By Tom Dalzell, Business Manager
There’s no denying that our union is facing some very serious challenges. But when I look at how our members have faced up to these challenges, I feel hope for our future.
Line Clearance Tree Trimmers took a bold step forward in September by ratifying a new Master Agreement. This agreement has immediate improvements for most tree trimmers, but even more importantly it gives us a united front for bargaining with tree contractors in the future. Several dozen tree trimmers served on the union’s “Yes Committee” that promoted this agreement. This committee, along with all the tree trimmers who made the effort to vote, sent an important message to all of us: unity matters.
There has been other good news recently. After 12 weeks of very tough negotiations, our members negotiated and ratified a solid agreement at the Sacramento Municipal Utility District, an agency we’ve had an agreement with for 65 years. I recognize that very tough battles continue at Modesto Irrigation District, Turlock Irrigation District and many public sector employers. But the tenacity shown by our members at SMUD inspires me to believe that we will see better days at MID and TID as well because I know for a fact those members are as tough as any in our union.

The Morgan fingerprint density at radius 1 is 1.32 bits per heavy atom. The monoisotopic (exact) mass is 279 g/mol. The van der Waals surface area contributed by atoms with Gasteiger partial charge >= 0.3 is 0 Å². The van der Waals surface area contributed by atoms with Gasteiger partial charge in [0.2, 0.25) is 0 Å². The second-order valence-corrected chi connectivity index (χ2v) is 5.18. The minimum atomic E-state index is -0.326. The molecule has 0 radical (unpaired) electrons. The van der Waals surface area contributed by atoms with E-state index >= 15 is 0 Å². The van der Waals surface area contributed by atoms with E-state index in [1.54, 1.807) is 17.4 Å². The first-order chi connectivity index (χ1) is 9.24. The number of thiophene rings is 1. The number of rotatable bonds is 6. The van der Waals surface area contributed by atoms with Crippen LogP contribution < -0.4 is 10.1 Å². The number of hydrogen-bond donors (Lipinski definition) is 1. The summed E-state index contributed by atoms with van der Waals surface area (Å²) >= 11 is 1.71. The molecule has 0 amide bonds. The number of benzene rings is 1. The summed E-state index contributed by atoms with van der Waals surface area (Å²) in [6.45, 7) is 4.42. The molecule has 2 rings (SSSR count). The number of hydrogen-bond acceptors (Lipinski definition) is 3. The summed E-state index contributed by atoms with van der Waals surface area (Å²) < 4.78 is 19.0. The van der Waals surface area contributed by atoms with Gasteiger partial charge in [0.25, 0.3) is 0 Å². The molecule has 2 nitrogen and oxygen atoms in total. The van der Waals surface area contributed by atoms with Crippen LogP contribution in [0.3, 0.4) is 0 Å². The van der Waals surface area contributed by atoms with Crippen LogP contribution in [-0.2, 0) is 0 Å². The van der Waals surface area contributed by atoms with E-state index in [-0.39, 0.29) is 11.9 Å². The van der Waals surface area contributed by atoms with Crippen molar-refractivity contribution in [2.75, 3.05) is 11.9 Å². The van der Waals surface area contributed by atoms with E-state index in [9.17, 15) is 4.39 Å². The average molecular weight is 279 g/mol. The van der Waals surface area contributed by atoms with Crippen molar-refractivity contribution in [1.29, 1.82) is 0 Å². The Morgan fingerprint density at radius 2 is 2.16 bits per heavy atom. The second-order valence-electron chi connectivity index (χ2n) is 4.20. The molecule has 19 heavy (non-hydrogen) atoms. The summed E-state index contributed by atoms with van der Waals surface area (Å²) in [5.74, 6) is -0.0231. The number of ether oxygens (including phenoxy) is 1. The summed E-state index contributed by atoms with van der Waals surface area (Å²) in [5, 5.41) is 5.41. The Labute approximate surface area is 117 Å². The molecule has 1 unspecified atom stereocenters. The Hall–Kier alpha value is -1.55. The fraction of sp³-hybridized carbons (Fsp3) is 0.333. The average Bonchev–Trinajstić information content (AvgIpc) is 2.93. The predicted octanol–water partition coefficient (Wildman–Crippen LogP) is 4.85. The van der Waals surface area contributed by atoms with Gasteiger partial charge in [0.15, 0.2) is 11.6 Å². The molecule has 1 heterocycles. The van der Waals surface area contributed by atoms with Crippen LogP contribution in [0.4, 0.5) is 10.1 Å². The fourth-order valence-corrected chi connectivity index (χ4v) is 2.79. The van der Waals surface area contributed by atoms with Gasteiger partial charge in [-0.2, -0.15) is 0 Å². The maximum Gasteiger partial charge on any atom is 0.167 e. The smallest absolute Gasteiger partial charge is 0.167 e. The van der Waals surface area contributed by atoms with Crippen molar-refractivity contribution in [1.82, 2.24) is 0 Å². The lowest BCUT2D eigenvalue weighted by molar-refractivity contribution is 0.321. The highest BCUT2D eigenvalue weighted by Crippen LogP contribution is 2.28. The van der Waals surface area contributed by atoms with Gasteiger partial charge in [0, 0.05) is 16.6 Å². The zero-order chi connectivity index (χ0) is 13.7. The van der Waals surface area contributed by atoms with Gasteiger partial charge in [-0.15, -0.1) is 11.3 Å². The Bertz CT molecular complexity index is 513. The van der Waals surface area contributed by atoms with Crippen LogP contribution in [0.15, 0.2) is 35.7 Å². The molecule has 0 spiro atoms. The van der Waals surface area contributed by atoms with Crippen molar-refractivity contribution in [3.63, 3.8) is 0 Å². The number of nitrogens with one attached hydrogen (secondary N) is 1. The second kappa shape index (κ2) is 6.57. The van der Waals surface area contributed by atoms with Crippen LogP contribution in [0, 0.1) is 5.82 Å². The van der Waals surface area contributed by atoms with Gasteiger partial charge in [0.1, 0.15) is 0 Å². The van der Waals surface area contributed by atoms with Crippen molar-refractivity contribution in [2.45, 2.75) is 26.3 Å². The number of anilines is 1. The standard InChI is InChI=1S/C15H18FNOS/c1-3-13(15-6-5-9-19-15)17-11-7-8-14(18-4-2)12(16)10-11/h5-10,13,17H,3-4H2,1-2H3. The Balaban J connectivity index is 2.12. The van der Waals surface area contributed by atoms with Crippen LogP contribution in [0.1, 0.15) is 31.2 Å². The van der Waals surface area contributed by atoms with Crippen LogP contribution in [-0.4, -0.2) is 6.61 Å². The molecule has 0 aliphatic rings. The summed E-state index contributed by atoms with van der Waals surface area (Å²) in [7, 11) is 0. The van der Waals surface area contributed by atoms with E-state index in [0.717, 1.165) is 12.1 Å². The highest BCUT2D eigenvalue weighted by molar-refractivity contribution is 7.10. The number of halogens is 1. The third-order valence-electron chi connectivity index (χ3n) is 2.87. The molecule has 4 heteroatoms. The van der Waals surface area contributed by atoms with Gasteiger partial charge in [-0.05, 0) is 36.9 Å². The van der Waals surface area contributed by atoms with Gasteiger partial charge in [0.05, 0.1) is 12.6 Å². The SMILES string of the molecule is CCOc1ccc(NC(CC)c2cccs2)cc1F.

One of the most exciting developments of the past decade, to me, is happening in our units. We challenged our unit leaders last spring to come up with ways to re-engage and re-energize our members. Already we are seeing the units’ potential to become a springboard for sports events, charitable activities, and community engagement. We will take further steps along this road in November with four regional meetings of unit leaders, which will also include some basic instruction in running a meeting for our newer unit leaders.
Finally, this year marks the 10th anniversary of the untimely death of Business Rep. Jim Lynn. Jim understood contracts, he had great rapport with members, and he built productive relationships with management. I miss him and I know that his pipeline members in the northwest and Fresno and his fellow workers in Stockton miss him as well.